Let them eat cake

Collier_reine_Breteuil.jpg

If we think social media has too much influence on public opinion these days, we might reflect on the unfortunate Marie Antoinette’s experience in the famous “Diamond Necklace” scandal. There might have been lots of things for the common people to hold against Marie Antoinette, but this shouldn’t have been one of them. It was all down to a conwoman known as Jeanne de la Motte.

A necklace commissioned by Louis XV for his mistress at a cost of around $14 million in today’s money was looking for a buyer after Louis’ death. Marie Antoinette wasn’t interested in buying it, but Jeanne de la Motte was offered a commission by the jewellers if she could get it sold. She convinced an out-of-favour courtier, Cardinal de Rohan, to buy it, supposedly on behalf of the Queen. To do this she hired a prostitute who looked like Marie Antoinette to meet with the Cardinal in the palace gardens by moonlight, and faked letters from Marie Antoinette asking him to buy the necklace secretly. He did, on credit, but Jeanne’s husband took the necklace to London and broke it up to sell the diamonds. Meanwhile, de Rohan was expecting thanks and repayment from the Queen. When he didn’t get either the whole thing blew up.

In the subsequent trial of de Rohan, de la Motte and the prostitute Nicole Leguay, public opinion was soundly on the side of the defendants. Cardinal Rohan had been duped because he was too innocent and eager, the prostitute was an innocent girl sucked into a sordid world, even Jeanne was painted as a sympathetic noblewoman down on her luck who had been driven by poverty to make bad choices. Everyone, it seems, was given a pass except the Queen, who somehow came off as a vindictive harpy who had purposely set the whole thing in motion to destroy Rohan…

 Jeanne de la Motte was found guilty and there was no finding against the queen. But to the public she was a rotten manipulative shrew, who was all too eager to destroy anyone who stood between her and some shiny things.

 The Revolution was only four years away. Who needs Facebook?

The quotes are from Mike Duncan’s podcast Revolutions, which is highly recommended.

https://www.revolutionspodcast.com/

 Image: By Jebulon – Own work, Public Domain, https://commons.wikimedia.org/w/index.php?curid=11383484

 

24 thoughts on “Let them eat cake

    1. I have heard the version that she was baffled by the idea that the poor had no bread and thought, quite logically, that they should eat something else. But it has a great ring to it, doesn’t it? In the spirit of gossip about those we love to hate, who cares if it’s true?

      1. Apparently, that phrase has been around the block a few times (although only in Marie’s case did it lead to the guillotine block). A Spanish princess married to a French king 100 years earlier is quoted as saying something similar (https://www.history.com/news/did-marie-antoinette-really-say-let-them-eat-cake). Also a German noblewoman in the 16th century thought that the poor should eat Krosem (a sweetened bread, https://www.britannica.com/story/did-marie-antoinette-really-say-let-them-eat-cake). The phrase was also attributed to two of Louis XV’s daughters. And a Chinese emperor in the third century CE is supposed to have said that if the peasants didn’t have rice, they should eat ground meat. So, you are right, the phrase has such a great ring that people have been using it for a long time. Also, apparently Marie was indeed exceptionally extravagant, even if she did care about poor people and according to Lady Antonia Fraser, would never have said, “Let them eat cake.”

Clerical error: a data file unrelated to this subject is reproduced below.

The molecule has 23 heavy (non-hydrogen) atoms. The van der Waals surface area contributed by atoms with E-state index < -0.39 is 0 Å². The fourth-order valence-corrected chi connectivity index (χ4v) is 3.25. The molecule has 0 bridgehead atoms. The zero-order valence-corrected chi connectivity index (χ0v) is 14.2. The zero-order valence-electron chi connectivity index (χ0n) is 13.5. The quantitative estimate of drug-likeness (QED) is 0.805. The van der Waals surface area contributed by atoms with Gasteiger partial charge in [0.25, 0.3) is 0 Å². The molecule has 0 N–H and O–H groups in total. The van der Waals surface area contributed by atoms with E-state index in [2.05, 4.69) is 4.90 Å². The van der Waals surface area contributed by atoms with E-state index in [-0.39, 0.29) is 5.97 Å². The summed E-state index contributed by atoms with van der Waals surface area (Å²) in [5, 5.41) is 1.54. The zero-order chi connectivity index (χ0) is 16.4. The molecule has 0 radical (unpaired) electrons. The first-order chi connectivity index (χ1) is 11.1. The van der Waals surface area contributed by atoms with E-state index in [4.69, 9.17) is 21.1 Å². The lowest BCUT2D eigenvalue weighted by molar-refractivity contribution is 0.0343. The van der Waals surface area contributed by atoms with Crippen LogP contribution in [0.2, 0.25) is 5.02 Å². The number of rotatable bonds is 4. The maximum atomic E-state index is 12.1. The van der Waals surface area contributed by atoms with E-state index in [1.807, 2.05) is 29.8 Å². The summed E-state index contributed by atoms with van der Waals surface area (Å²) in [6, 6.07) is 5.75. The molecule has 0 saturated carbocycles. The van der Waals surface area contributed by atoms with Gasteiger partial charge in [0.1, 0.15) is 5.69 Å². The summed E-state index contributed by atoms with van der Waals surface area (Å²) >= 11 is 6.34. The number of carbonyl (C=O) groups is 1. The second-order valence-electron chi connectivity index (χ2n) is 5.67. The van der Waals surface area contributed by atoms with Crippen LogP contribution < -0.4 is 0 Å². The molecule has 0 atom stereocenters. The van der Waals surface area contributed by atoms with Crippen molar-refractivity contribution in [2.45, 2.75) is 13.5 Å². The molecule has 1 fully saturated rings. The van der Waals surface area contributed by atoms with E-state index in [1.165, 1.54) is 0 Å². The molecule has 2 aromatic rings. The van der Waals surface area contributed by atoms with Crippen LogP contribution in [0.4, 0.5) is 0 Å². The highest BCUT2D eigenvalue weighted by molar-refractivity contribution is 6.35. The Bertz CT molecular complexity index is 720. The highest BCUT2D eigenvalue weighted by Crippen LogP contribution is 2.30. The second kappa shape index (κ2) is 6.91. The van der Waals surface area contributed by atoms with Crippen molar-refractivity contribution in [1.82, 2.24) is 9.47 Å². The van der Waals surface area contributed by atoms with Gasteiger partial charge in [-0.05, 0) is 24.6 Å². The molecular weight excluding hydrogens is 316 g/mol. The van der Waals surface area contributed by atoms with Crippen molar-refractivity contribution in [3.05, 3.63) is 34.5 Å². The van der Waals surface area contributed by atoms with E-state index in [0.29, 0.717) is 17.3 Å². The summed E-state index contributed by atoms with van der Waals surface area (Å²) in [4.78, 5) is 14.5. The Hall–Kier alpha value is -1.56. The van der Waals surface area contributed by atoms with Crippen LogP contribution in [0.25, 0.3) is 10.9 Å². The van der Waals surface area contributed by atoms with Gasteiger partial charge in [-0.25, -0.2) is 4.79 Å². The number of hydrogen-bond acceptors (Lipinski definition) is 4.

1. Never let truth get in the way of a good story about your political enemies.
          Speaking of which, I see that your baby emperor is complaining that the rioters in France haven’t mentioned the disgraceful treatment the US is getting over trade.

          1. I knew that he was mad at Macron, but I thought that was over the whole “nationalist” thing. We are being treated unfairly over so many, many things that it’s hard to keep track of them all. I do see that Victoria brought in the Labor Party, right? So things will be better there? We are looking for all of the glimmers of brightness that we can find in the world at large.

            1. Yes, a big swing to Labor even in traditional blue-ribbon seats, and apparently Liberal voters complaining to their reps about the Federal govt’s lack of vision on things like climate change and energy policy. The new PM Scott Morrison is what we call a boofhead.

  1. Fascinating stuff. Have you seen the Sofia Coppola film of Marie Antoinette? I think I avoided it at the time due to mixed reviews, but now I’m wondering if it might be worth a look.

  2. I’ve ‘The Queen’s Necklace’ by the Hungarian writer Antal Szerb still to read all about this affair, though I gather he is only one of several authors to have published an account. Thanks for this reminder! Maybe I’ll get around to it in 2019—after all, if Brexit unfortunately takes place, I’ll have neither cake nor bread to eat and the air in UK towns (“promise cramm’d” in Hamlet’s words) will be too polluted to breathe, so I’ll have my library of books to consume as fall-back.

      1. An empire in which he’ll be fiddling while the UK burns. And by ‘burns’ I mean metaphorically. And by ‘fiddling’ I don’t mean he’ll be be profiting from it all financially in any way, oh no, that’d be libel, ‘fake news’…

            1. It’s not a term of endearment (though my husband does call our cat a boofhead)- it means an amiable enough person but not very bright. I don’t know whether Morrison is amiable, but he tries very hard to give that impression – but he’s definitely not got the brains to be a successful Prime Minister.

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